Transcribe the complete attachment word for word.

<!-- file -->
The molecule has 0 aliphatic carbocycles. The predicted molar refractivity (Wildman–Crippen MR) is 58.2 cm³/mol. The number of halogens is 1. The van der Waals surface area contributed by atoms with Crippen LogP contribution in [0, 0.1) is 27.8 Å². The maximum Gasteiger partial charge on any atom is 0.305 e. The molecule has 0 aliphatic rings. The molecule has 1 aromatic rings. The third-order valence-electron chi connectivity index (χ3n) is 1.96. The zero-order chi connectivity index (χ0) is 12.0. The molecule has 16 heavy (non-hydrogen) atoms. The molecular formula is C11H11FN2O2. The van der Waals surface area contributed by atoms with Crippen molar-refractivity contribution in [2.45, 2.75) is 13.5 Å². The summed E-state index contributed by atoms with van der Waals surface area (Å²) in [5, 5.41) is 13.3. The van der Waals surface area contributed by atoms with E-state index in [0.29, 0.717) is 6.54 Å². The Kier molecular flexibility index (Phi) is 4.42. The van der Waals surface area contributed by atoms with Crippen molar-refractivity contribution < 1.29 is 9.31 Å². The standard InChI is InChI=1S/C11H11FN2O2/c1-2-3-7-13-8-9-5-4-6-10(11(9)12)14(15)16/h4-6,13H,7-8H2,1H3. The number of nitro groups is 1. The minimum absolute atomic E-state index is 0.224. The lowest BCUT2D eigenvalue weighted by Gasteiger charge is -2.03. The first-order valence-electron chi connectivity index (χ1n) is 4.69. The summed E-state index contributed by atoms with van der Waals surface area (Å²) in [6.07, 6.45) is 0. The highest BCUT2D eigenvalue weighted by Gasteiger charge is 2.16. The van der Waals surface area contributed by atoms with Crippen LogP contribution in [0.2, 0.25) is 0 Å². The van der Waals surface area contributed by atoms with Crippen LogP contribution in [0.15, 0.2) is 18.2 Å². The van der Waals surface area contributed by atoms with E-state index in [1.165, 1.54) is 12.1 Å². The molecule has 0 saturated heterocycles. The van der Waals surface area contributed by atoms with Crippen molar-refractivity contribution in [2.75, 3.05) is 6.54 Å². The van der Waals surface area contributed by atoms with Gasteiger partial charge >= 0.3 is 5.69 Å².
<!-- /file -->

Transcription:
The molecule has 0 aliphatic carbocycles. The predicted molar refractivity (Wildman–Crippen MR) is 58.2 cm³/mol. The number of halogens is 1. The van der Waals surface area contributed by atoms with Crippen LogP contribution in [0, 0.1) is 27.8 Å². The maximum Gasteiger partial charge on any atom is 0.305 e. The molecule has 0 aliphatic rings. The molecule has 1 aromatic rings. The third-order valence-electron chi connectivity index (χ3n) is 1.96. The zero-order chi connectivity index (χ0) is 12.0. The molecule has 16 heavy (non-hydrogen) atoms. The molecular formula is C11H11FN2O2. The van der Waals surface area contributed by atoms with Crippen molar-refractivity contribution in [2.45, 2.75) is 13.5 Å². The summed E-state index contributed by atoms with van der Waals surface area (Å²) in [5, 5.41) is 13.3. The van der Waals surface area contributed by atoms with E-state index in [0.29, 0.717) is 6.54 Å². The Kier molecular flexibility index (Phi) is 4.42. The van der Waals surface area contributed by atoms with Crippen molar-refractivity contribution < 1.29 is 9.31 Å². The standard InChI is InChI=1S/C11H11FN2O2/c1-2-3-7-13-8-9-5-4-6-10(11(9)12)14(15)16/h4-6,13H,7-8H2,1H3. The number of nitro groups is 1. The minimum absolute atomic E-state index is 0.224. The lowest BCUT2D eigenvalue weighted by Gasteiger charge is -2.03. The first-order valence-electron chi connectivity index (χ1n) is 4.69. The summed E-state index contributed by atoms with van der Waals surface area (Å²) in [6.07, 6.45) is 0. The highest BCUT2D eigenvalue weighted by Gasteiger charge is 2.16. The van der Waals surface area contributed by atoms with Crippen LogP contribution in [0.2, 0.25) is 0 Å². The van der Waals surface area contributed by atoms with Crippen LogP contribution in [0.15, 0.2) is 18.2 Å². The van der Waals surface area contributed by atoms with E-state index in [1.165, 1.54) is 12.1 Å². The molecule has 0 saturated heterocycles. The van der Waals surface area contributed by atoms with Crippen molar-refractivity contribution in [2.75, 3.05) is 6.54 Å². The van der Waals surface area contributed by atoms with Gasteiger partial charge >= 0.3 is 5.69 Å².